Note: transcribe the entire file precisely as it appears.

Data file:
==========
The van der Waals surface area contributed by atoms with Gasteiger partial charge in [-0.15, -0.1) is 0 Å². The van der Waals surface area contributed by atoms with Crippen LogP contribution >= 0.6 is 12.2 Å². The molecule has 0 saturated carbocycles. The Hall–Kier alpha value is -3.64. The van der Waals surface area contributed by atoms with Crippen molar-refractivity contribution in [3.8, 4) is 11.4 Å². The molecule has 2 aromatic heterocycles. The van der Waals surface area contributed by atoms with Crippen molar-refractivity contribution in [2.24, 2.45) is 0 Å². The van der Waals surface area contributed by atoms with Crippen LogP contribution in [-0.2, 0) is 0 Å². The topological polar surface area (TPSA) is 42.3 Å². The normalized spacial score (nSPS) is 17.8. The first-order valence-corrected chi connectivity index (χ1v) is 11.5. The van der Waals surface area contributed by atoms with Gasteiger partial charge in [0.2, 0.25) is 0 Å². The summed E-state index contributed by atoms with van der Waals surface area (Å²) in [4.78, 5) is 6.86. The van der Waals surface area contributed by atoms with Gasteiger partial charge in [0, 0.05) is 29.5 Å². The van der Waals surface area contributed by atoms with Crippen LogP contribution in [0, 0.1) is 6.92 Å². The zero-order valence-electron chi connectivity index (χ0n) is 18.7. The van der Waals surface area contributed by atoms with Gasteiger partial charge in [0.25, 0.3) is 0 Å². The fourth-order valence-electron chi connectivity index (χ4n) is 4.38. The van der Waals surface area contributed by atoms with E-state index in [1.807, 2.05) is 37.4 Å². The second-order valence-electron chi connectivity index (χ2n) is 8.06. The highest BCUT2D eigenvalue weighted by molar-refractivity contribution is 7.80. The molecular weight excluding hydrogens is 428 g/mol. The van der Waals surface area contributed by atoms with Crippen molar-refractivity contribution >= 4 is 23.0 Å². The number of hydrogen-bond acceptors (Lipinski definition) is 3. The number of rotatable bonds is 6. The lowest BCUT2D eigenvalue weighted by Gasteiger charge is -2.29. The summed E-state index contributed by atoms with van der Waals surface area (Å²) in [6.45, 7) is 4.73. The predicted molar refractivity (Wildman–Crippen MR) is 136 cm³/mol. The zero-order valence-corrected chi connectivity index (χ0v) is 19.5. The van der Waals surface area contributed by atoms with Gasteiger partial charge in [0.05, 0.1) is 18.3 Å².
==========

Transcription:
The van der Waals surface area contributed by atoms with Gasteiger partial charge in [-0.15, -0.1) is 0 Å². The van der Waals surface area contributed by atoms with Crippen LogP contribution >= 0.6 is 12.2 Å². The molecule has 0 saturated carbocycles. The Hall–Kier alpha value is -3.64. The van der Waals surface area contributed by atoms with Crippen molar-refractivity contribution in [3.8, 4) is 11.4 Å². The molecule has 2 aromatic heterocycles. The van der Waals surface area contributed by atoms with Crippen molar-refractivity contribution in [2.24, 2.45) is 0 Å². The van der Waals surface area contributed by atoms with Crippen LogP contribution in [-0.2, 0) is 0 Å². The topological polar surface area (TPSA) is 42.3 Å². The normalized spacial score (nSPS) is 17.8. The first-order valence-corrected chi connectivity index (χ1v) is 11.5. The van der Waals surface area contributed by atoms with Gasteiger partial charge in [0.2, 0.25) is 0 Å². The summed E-state index contributed by atoms with van der Waals surface area (Å²) in [4.78, 5) is 6.86. The van der Waals surface area contributed by atoms with Gasteiger partial charge in [0, 0.05) is 29.5 Å². The van der Waals surface area contributed by atoms with Crippen LogP contribution in [0, 0.1) is 6.92 Å². The zero-order valence-electron chi connectivity index (χ0n) is 18.7. The van der Waals surface area contributed by atoms with Gasteiger partial charge in [0.25, 0.3) is 0 Å². The fourth-order valence-electron chi connectivity index (χ4n) is 4.38. The van der Waals surface area contributed by atoms with E-state index in [1.807, 2.05) is 37.4 Å². The second-order valence-electron chi connectivity index (χ2n) is 8.06. The highest BCUT2D eigenvalue weighted by molar-refractivity contribution is 7.80. The molecular weight excluding hydrogens is 428 g/mol. The van der Waals surface area contributed by atoms with Crippen molar-refractivity contribution >= 4 is 23.0 Å². The number of hydrogen-bond acceptors (Lipinski definition) is 3. The number of rotatable bonds is 6. The lowest BCUT2D eigenvalue weighted by Gasteiger charge is -2.29. The summed E-state index contributed by atoms with van der Waals surface area (Å²) in [6.45, 7) is 4.73. The predicted molar refractivity (Wildman–Crippen MR) is 136 cm³/mol. The zero-order valence-corrected chi connectivity index (χ0v) is 19.5. The van der Waals surface area contributed by atoms with Gasteiger partial charge in [0.05, 0.1) is 18.3 Å².